USGS Updates, News Roundup, And More Vivid Videos:
It’s a day by day look at how this has unfolded for the shaken residents of Puna, for the state officials scrambling to address this fast-moving crisis, and for those who are front-row witnesses to the power of nature at its most destructive… and yet beautiful.
I’m still wondering, and there’s absolutely no way to know: will this follow the pattern of the 1955 Kapoho eruption in whose footsteps it’s following? (Same general area, and in fact for the first two weeks that slow-moving lava coming out was mostly 1955’s leftovers.)
“The [Kapoho] eruption lasted for 88 days and opened at least 24 separatevents that stretched nine miles from Kapoho to west of the Pāhoa-Kalapana road. Numerous lava flows cut all access to lower Puna covering over six miles of public roads. The eruption required the evacuation of most coastline residents from Kapoho to Kalapana for an extended period.”—USGS
A few months is a major disruption to daily life, but that’s really not too long before residents can start picking up the pieces.
Here’s the thing. This lava came down the East Rift Zone after the bottom of Pu’u O’o Crater collapsed and all its lava drained away. And that unusually long-lasting eruptionhad been going since 1983. If this is the same magma from the same source, just emerging from a different location, it could go for years.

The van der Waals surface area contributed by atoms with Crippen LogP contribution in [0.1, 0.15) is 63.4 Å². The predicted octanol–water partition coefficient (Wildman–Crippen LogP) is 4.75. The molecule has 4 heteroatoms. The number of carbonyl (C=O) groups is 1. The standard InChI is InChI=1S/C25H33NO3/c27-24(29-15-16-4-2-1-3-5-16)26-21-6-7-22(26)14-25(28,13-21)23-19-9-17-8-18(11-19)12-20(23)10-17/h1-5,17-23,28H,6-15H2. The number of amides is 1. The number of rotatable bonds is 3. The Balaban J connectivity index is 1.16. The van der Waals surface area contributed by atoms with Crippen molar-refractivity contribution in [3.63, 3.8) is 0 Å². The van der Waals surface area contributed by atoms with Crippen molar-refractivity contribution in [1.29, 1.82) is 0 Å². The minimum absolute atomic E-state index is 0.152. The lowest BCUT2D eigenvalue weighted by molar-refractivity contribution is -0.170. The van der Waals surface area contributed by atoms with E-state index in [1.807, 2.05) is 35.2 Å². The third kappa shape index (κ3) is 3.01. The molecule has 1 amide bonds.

P.S.. from the HVO website: “Kilauea – 2018-05-23 04:37:34
Another small summit explosion at 10:18 UTC / 00:18 HST 23 May.” Every night, another poof or two. I feel for the people downwind; while ash isn’t as destructive as lava, it’s still disruptive, bad for plants and machinery, and especially hard on people with respiratory issues.
News media have finally gotten wind of Civil Beat’slivestream. Some have gotten the homeowner’s permission to film broadcasts on the same porch, so you may hear them if you tune in. At other times, the homeowners or friends they’ve let use the house stop by. It’s surreal yet oddly comforting to hear the homey noises of people, a pet parkeet (?), and wild chickens outside while towering, terrifying yet magnificent lava fountains boom and chuff.
As for the big picture, we’re starting to settle into a routine with Kilauea’s ongoing double eruption:
We don’t know if crater has ejected more “ballistics” (flying rocks) since USGS scientists aren’t risking personnel by entering the possible “flying rocks” zone. Right now they’re working from a temporary base of operations in Hilo.
Hawaii Volcanoes National Park remains closed, not only to keep public out of range of flying rocks, but because of earthquake damage to trails and some park structures. These need to be assessed/repaired.